Candidates named in Kerala, high voltage campaigning on the cards
[caption id="attachment_272210" align="aligncenter" width="680"] Kerala Chief Minister Oommen Chandy addresses an UDF meeting in Kochi on March 8, 201...
[caption id="attachment_272210" align="aligncenter" width="680"] Kerala Chief Minister Oommen Chandy addresses an UDF meeting in Kochi on March 8, 2016. (Photo: IANS)[/caption]
Though the Kerala's assembly elections are still over a month away, but the two main alliances in the state are battle ready. The ruling Congress-led United Democratic Front (UDF), the Left Democratic Front (LDF) have announced their candidates. Kerala will elect a new 140-member legislature on May 16.
The Bharatiya Janata Party (BJP) led led National Democratic Alliance (NDA) is widely believed to emerge as a new force in the southernmost state where power has been traditionally shared by the UDF and LDF. On the expected lines, the LDF was the first to name the candidates.
The NDA - which in Kerala primarily means BJP and Bharat Dharma Jana Sena - was the second to finish the task. The UDF has to finalise its candidates in three constituencies in north Kerala.
The UDF is led by Chief Minister Oommen Chandy, who will contest for a record 11th time from his pocket borough Puthupally in Kottayam district.
"Everything is ready for us. We are seeking people's mandate to become the first government to retain power (in Kerala)," he said. "Our agenda of care and development will be our strength."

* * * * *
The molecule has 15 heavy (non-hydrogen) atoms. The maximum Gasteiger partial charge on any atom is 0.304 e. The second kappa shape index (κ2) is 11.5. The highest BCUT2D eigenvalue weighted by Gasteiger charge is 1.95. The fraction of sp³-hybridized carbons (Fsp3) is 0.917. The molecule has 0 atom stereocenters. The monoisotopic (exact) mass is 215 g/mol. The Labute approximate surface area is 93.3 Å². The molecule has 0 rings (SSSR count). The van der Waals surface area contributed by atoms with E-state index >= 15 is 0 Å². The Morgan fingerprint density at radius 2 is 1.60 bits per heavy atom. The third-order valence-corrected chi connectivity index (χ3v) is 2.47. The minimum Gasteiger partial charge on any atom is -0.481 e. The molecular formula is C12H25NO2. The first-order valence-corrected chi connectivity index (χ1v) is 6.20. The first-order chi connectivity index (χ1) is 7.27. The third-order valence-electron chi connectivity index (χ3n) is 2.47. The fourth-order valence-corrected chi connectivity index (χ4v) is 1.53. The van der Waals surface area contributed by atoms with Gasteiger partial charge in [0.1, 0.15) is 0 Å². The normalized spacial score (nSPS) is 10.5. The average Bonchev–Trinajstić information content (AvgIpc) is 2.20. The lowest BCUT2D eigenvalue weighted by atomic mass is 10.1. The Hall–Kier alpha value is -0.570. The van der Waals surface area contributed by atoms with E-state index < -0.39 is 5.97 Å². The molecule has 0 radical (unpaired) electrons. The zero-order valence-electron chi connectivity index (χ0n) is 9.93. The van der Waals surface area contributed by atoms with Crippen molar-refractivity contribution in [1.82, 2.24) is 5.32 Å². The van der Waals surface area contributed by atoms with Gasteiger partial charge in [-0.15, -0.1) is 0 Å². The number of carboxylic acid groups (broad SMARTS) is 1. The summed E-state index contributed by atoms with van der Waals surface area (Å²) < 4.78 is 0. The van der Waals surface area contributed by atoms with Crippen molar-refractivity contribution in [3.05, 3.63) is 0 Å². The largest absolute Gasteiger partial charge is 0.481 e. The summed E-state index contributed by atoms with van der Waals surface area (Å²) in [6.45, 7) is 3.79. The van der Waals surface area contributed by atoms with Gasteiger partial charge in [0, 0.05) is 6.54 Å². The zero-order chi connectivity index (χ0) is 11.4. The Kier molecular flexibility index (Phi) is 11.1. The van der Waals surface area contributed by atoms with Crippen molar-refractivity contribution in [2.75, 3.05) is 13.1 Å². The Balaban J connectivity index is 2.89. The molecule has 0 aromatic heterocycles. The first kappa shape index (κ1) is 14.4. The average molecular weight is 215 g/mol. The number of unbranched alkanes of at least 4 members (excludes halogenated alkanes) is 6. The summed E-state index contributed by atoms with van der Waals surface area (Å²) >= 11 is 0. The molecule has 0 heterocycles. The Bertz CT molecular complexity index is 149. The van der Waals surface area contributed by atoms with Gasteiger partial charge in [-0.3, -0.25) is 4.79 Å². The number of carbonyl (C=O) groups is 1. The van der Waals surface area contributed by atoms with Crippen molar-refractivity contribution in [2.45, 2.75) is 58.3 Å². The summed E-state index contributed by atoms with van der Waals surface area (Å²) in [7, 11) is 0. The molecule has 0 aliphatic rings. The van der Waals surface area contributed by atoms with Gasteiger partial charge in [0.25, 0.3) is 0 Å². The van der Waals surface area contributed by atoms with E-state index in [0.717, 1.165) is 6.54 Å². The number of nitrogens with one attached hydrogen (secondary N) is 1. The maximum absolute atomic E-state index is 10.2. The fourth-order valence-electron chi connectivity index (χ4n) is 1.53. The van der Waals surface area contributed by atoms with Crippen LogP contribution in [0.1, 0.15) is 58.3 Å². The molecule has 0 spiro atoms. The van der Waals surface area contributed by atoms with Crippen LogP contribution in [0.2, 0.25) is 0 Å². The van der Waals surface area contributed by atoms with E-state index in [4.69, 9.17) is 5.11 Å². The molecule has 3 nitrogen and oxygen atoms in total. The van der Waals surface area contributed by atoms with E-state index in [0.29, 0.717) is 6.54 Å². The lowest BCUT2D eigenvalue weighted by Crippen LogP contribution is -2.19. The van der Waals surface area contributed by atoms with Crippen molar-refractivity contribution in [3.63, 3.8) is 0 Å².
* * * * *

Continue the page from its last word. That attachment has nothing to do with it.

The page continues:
Confusion still reigns in the LDF as to who their leader will be.
Arch rivals former chief minister V.S. Achuthanandan and CPI(M) politburo member Pinarayi Vijayan, are mustering their supporters to ensure they don't lose out in any leadership tussle.
"Once the elections are over, the leader will be selected," said 92 year old Achuthanandan, when asked if he will be the chief minister if the LDF wins.
The BJP had performed well in only three seats in 2011. But the doubling of its seats in the 2015 local body elections has boosted its confidence.
The party has fielded all its top leaders, including state president Kummanem Rajashekeran. "This time things will be different," Rajashekeran said.
With their candidates named, the three fronts are now finalizing their campaign strategy.
Candidates who have already begun their campaign include comedy actor Jagadish of the Congress who is taking on two of his colleagues from the film industry in the Pathanapuram constituency in Kollam.
He is pitted against former minister K.B. Ganesh Kumar of the LDF and another actor-turned-politician Bheemen Reghu of the BJP. Former Indian cricketer S. Sreesanth is another 'glamour' candidate of the BJP - for the prestigious Thiruvananthapuram constituency. He arrives here on Wednesday to start his campaign.
An interesting turn to Kerala's elections was provided on Monday by a party other than the three political fronts. The AIADMK, led by Tamil Nadu Chief Minister J Jayalalithaa, said it will contest seven seats in Kerala. The party said its fielding Biju Ramesh, the whistle blower liquor baron, from Thiruvananthapuram.
In a series of disclosures, Ramesh had alleged that he had made a payment of one crore rupees on behalf of the Kerala Bar Owners Association to ministers in the Oomen Chandy government for renewal of bar licences.
The state unit of Trinamool Congress was also preparing to throw themselves into the ring after party supremo Mamata Banerjee announced at a news conference in Kolkata last month that she had plans to address a number of public rallies in Kerala to expose what she described as the “two faces of the Congress and CPM.”